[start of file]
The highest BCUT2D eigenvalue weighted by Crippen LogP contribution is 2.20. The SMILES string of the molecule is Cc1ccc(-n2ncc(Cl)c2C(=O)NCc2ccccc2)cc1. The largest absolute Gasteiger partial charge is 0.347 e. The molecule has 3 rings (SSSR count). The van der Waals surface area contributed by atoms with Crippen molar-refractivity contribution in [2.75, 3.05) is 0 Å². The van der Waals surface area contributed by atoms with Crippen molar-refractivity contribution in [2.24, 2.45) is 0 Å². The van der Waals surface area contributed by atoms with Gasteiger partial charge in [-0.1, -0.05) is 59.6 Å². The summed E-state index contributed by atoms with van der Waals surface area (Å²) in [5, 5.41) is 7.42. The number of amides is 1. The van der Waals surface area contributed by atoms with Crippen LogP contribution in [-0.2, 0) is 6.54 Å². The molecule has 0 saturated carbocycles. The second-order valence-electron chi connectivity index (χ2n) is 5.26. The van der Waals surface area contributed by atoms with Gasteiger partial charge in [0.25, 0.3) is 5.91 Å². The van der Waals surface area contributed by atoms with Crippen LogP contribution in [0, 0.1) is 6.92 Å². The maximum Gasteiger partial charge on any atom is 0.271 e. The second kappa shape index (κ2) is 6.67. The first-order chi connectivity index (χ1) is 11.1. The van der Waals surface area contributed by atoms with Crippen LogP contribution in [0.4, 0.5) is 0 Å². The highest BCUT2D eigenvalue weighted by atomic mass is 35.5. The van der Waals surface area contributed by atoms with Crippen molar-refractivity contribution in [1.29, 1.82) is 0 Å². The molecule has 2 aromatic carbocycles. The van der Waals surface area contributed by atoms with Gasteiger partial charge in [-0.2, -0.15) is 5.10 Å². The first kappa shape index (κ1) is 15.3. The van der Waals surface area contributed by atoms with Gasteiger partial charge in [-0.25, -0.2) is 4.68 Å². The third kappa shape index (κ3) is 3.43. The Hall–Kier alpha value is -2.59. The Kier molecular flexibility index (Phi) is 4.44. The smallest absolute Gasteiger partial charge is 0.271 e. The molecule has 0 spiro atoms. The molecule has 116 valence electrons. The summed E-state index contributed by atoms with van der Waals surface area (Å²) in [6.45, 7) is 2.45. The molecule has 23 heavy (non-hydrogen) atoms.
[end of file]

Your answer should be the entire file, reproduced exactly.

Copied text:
The highest BCUT2D eigenvalue weighted by Crippen LogP contribution is 2.20. The SMILES string of the molecule is Cc1ccc(-n2ncc(Cl)c2C(=O)NCc2ccccc2)cc1. The largest absolute Gasteiger partial charge is 0.347 e. The molecule has 3 rings (SSSR count). The van der Waals surface area contributed by atoms with Crippen molar-refractivity contribution in [2.75, 3.05) is 0 Å². The van der Waals surface area contributed by atoms with Crippen molar-refractivity contribution in [2.24, 2.45) is 0 Å². The van der Waals surface area contributed by atoms with Gasteiger partial charge in [-0.1, -0.05) is 59.6 Å². The summed E-state index contributed by atoms with van der Waals surface area (Å²) in [5, 5.41) is 7.42. The number of amides is 1. The van der Waals surface area contributed by atoms with Crippen LogP contribution in [-0.2, 0) is 6.54 Å². The molecule has 0 saturated carbocycles. The second-order valence-electron chi connectivity index (χ2n) is 5.26. The van der Waals surface area contributed by atoms with Gasteiger partial charge in [0.25, 0.3) is 5.91 Å². The van der Waals surface area contributed by atoms with Crippen LogP contribution in [0, 0.1) is 6.92 Å². The maximum Gasteiger partial charge on any atom is 0.271 e. The second kappa shape index (κ2) is 6.67. The first-order chi connectivity index (χ1) is 11.1. The van der Waals surface area contributed by atoms with Crippen LogP contribution in [0.4, 0.5) is 0 Å². The highest BCUT2D eigenvalue weighted by atomic mass is 35.5. The van der Waals surface area contributed by atoms with Crippen molar-refractivity contribution in [1.29, 1.82) is 0 Å². The molecule has 2 aromatic carbocycles. The van der Waals surface area contributed by atoms with Gasteiger partial charge in [-0.2, -0.15) is 5.10 Å². The first kappa shape index (κ1) is 15.3. The van der Waals surface area contributed by atoms with Gasteiger partial charge in [-0.25, -0.2) is 4.68 Å². The third kappa shape index (κ3) is 3.43. The Hall–Kier alpha value is -2.59. The Kier molecular flexibility index (Phi) is 4.44. The smallest absolute Gasteiger partial charge is 0.271 e. The molecule has 0 spiro atoms. The molecule has 116 valence electrons. The summed E-state index contributed by atoms with van der Waals surface area (Å²) in [6.45, 7) is 2.45. The molecule has 23 heavy (non-hydrogen) atoms.